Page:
Print and Go Back ESPN.com: Denver Broncos [Print without images]

Saturday, September 21, 2013
Broncos-Raiders matchup of the day

By Jeff Legwold

ENGLEWOOD, Colo. -- With left tackle Ryan Clady on injured reserve, the Broncos certainly have some adjustments to make up front in the weeks and month ahead, beginning with Monday night's game against Oakland.

And with Clady’s replacement, Chris Clark, now set to make his first career start at tackle -- he started six games in 2011 for the Broncos as an extra tight end when they went to a read-option look on offense -- he will find a little different look in the Raiders' defense. That’s because in addition to the nine new defensive starters the team has sported this season, the Raiders have chosen to go big at what is traditionally a speed-first spot on defense.

Coach Dennis Allen, a former Broncos defensive coordinator, and Raiders defensive coordinator Jason Tarver have elected to put Colorado Springs native Lamarr Houston at right defensive end. And the 6-foot-3, 300-pounder doesn’t fit the mold of the usual edge rusher.

Houston played the power end -- the left defensive end, who is traditionally across from the right tackle and tight end -- last season, but Allen likes Houston’s combination of strength as well as quickness for a bigger player (he was an All-American prep running back). Houston is consistently good with his handwork and often keeps offensive linemen from locking on.

The Raiders also put a little smaller player -- the 6-foot-4, 270-pound Jason Hunter (a former Bronco) -- at the power end spot, opposite of Houston. Allen likes Hunter’s consistency in holding the edge in the run game. To put Houston and Hunter in the spots where he believed their skills best fit the defense, the Raiders have put the two in positions opposite of where many would expect them to be because of their body types.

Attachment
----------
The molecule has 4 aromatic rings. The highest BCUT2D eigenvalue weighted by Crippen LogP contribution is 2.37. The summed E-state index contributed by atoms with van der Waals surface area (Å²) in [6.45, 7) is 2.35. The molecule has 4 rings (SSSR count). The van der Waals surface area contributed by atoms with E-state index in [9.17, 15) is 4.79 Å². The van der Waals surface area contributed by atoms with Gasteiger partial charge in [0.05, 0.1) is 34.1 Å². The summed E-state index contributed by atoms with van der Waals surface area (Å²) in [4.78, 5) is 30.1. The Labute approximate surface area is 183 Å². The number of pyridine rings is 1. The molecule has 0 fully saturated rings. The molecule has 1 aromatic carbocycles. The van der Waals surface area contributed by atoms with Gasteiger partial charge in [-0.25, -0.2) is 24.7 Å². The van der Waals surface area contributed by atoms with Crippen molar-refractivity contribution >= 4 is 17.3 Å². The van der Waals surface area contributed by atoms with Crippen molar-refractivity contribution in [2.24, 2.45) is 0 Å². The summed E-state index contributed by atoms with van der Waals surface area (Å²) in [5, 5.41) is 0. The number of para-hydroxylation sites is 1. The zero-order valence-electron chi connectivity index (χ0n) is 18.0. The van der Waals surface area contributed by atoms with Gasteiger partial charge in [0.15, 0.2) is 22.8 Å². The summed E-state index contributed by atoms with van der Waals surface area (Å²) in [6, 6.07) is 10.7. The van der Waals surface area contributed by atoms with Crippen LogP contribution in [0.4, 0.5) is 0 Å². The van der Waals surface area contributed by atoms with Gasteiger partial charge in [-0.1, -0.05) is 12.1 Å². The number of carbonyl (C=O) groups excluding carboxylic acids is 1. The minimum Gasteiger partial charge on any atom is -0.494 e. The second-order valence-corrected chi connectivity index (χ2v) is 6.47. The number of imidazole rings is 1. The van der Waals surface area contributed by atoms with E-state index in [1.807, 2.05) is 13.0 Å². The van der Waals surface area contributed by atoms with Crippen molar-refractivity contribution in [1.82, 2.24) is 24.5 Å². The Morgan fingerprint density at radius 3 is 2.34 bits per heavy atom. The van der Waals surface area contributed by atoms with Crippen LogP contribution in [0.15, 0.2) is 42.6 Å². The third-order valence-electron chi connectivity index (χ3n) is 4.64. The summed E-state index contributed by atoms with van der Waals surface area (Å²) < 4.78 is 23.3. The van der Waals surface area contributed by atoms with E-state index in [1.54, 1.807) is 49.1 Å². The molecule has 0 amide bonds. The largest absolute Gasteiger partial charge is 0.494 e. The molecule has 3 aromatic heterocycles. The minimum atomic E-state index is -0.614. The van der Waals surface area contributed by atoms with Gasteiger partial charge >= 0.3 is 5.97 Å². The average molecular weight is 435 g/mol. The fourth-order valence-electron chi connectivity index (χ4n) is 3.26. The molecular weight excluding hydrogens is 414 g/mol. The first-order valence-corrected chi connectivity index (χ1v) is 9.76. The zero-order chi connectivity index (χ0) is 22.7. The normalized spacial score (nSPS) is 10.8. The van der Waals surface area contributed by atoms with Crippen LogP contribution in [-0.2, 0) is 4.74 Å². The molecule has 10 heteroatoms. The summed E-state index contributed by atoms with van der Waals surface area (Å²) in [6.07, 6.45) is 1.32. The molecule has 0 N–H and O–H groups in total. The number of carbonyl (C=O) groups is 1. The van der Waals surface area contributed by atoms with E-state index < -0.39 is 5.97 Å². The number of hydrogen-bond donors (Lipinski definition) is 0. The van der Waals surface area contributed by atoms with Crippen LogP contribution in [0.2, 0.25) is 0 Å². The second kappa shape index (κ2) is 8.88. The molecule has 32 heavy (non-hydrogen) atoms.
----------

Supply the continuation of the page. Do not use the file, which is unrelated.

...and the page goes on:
Houston looks more like a power end, and Hunter looks more like a rush end. But that’s not the way the Raiders play them. What it means for Clark is he will essentially be wrestling with a player in Houston with the strength and upfield power of a defensive tackle. The 305-pound Clark won't necessarily have the size and strength advantage as he tries to anchor to keep Houston from advancing up the field.

The Broncos could give Clark some help with a tight end to that side and allow right tackle Orlando Franklin to work in one-on-one situations with Hunter, something the two have done many times in previous Broncos training camps and practices.

The Raiders do bring the pressure from other spots in the formation -- five of their nine sacks this season are by defensive backs (3.5 from safeties, 1.5 from cornerback Tracy Porter) -- so the Broncos linemen will have to play with awareness to pass off some rushers to those next to them and pick up the late arrivals. But it all starts with Houston and Hunter forcing the issue from the two end spots.